Employment benefits: Don’t be afraid to ask
Many people think that negotiation with an employer can only be about salary. However, this isn’t the case. Setting out requests as soon as an initial offer is made allows prospective employers to fully consider requests, and stops people accepting a job that doesn’t meet their needs.
Emma Oliver, an Associate in our employment team, looks at how best to negotiate employment packages:
What’s up for negotiating?
Any benefit that an employee feels would improve their work capabilities can be negotiated. This can range from travel concessions and commuter benefits to health and wellbeing perks, such as discounted gym passes.
Being able to work both inside and outside an office setting is important to many employees. In fact, employees requesting flexible working is a statutory right after 26 weeks of employment, which can include requesting a different working pattern to that already proposed or agreed. Employees should be encouraged to submit flexible working requests where they have considered the impact of their request on the business, and have suggestions of how to reduce any negative impact. Where the impact is positive for both the employee and the business, there is very little scope for an employer to refuse a request. Asking for mobile phones and laptops to help facilitate agile working is a great idea. Most employers would prefer to be asked about schemes such as flexible working, rather than have candidates reject an offer because he or she thought such options weren’t available.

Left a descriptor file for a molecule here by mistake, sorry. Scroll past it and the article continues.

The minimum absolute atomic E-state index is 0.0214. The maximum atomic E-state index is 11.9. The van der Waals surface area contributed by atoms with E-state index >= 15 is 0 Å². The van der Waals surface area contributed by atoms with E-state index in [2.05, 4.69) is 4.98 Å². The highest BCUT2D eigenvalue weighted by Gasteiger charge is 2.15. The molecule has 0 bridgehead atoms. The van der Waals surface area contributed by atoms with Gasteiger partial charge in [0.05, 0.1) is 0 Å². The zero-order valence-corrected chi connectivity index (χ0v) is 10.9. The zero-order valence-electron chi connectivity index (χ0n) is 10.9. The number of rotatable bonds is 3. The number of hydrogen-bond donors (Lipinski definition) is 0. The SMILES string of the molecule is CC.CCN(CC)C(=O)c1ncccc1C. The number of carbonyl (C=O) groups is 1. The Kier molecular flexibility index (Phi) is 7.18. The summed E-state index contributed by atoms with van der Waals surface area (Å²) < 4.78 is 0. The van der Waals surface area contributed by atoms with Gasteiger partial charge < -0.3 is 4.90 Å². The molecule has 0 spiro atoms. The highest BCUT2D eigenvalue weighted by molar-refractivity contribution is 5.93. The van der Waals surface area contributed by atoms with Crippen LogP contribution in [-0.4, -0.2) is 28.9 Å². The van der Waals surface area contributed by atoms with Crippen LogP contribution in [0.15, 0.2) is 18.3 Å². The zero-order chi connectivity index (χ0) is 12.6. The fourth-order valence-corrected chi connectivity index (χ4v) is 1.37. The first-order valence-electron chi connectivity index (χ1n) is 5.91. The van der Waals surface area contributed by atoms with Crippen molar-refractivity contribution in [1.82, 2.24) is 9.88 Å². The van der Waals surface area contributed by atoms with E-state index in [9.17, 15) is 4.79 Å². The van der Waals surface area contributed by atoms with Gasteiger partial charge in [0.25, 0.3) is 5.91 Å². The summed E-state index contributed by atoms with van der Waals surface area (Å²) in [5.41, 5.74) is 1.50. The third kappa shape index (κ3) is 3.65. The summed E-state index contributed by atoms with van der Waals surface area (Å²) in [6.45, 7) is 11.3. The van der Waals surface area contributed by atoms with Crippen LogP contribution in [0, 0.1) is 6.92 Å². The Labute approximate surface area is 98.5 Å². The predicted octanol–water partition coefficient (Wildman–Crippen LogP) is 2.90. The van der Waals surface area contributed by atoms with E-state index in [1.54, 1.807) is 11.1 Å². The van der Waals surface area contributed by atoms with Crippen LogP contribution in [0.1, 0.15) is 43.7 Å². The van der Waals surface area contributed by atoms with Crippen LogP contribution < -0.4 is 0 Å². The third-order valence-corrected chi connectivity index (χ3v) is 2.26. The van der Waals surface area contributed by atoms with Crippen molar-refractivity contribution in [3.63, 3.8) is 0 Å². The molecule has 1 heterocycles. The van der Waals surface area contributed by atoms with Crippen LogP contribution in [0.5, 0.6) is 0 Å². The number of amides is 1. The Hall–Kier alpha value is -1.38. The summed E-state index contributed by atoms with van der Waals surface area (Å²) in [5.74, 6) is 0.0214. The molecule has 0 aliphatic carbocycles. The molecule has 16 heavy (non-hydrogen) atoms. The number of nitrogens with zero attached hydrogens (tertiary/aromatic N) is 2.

Maternity pay is another statutory right (subject to certain eligibility criteria). All employers must offer Statutory Maternity Pay to those eligible, but more businesses now offer an enhanced package that allows for increased pay whilst away from work. Gaining clarity on the benefits available is vital, as once an employer knows what the prospective employee is seeking, they can work with her to ensure the benefits suit her and the business. Many employers offer ‘family friendly’ policies, which can include the ability to take unpaid leave where necessary.
The negotiation process can seem intimidating, but it is perfectly normal and largely expected by employers. As long as requests can be justified, they should be considered without issue.